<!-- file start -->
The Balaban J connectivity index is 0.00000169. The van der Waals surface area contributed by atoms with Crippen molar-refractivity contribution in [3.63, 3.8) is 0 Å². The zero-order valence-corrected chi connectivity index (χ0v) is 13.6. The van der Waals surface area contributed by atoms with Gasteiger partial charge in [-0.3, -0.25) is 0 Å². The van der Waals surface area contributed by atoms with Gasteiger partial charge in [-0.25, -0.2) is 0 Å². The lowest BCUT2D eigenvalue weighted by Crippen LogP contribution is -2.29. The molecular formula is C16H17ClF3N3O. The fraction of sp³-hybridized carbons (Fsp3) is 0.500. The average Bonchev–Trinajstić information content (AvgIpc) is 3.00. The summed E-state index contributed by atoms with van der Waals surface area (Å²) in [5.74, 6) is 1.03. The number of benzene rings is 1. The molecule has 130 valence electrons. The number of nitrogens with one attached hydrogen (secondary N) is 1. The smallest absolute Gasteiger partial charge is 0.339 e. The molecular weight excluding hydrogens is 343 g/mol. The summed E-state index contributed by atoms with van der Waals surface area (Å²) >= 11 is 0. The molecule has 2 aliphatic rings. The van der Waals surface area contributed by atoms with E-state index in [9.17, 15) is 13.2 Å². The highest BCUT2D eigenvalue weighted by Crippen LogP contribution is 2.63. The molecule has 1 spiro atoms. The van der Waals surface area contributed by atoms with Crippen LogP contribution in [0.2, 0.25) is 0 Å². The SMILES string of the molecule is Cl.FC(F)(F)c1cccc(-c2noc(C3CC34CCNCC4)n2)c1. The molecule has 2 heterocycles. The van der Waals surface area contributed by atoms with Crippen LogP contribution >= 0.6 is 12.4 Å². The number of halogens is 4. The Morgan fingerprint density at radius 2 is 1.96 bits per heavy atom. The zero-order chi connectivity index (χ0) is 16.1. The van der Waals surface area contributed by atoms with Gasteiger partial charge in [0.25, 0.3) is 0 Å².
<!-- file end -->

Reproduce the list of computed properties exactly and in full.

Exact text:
The Balaban J connectivity index is 0.00000169. The van der Waals surface area contributed by atoms with Crippen molar-refractivity contribution in [3.63, 3.8) is 0 Å². The zero-order valence-corrected chi connectivity index (χ0v) is 13.6. The van der Waals surface area contributed by atoms with Gasteiger partial charge in [-0.3, -0.25) is 0 Å². The van der Waals surface area contributed by atoms with Gasteiger partial charge in [-0.25, -0.2) is 0 Å². The lowest BCUT2D eigenvalue weighted by Crippen LogP contribution is -2.29. The molecular formula is C16H17ClF3N3O. The fraction of sp³-hybridized carbons (Fsp3) is 0.500. The average Bonchev–Trinajstić information content (AvgIpc) is 3.00. The summed E-state index contributed by atoms with van der Waals surface area (Å²) in [5.74, 6) is 1.03. The number of benzene rings is 1. The molecule has 130 valence electrons. The number of nitrogens with one attached hydrogen (secondary N) is 1. The smallest absolute Gasteiger partial charge is 0.339 e. The molecular weight excluding hydrogens is 343 g/mol. The summed E-state index contributed by atoms with van der Waals surface area (Å²) >= 11 is 0. The molecule has 2 aliphatic rings. The van der Waals surface area contributed by atoms with E-state index in [9.17, 15) is 13.2 Å². The highest BCUT2D eigenvalue weighted by Crippen LogP contribution is 2.63. The molecule has 1 spiro atoms. The van der Waals surface area contributed by atoms with Crippen LogP contribution in [0.2, 0.25) is 0 Å². The SMILES string of the molecule is Cl.FC(F)(F)c1cccc(-c2noc(C3CC34CCNCC4)n2)c1. The molecule has 2 heterocycles. The van der Waals surface area contributed by atoms with Crippen LogP contribution >= 0.6 is 12.4 Å². The number of halogens is 4. The Morgan fingerprint density at radius 2 is 1.96 bits per heavy atom. The zero-order chi connectivity index (χ0) is 16.1. The van der Waals surface area contributed by atoms with Gasteiger partial charge in [0.25, 0.3) is 0 Å².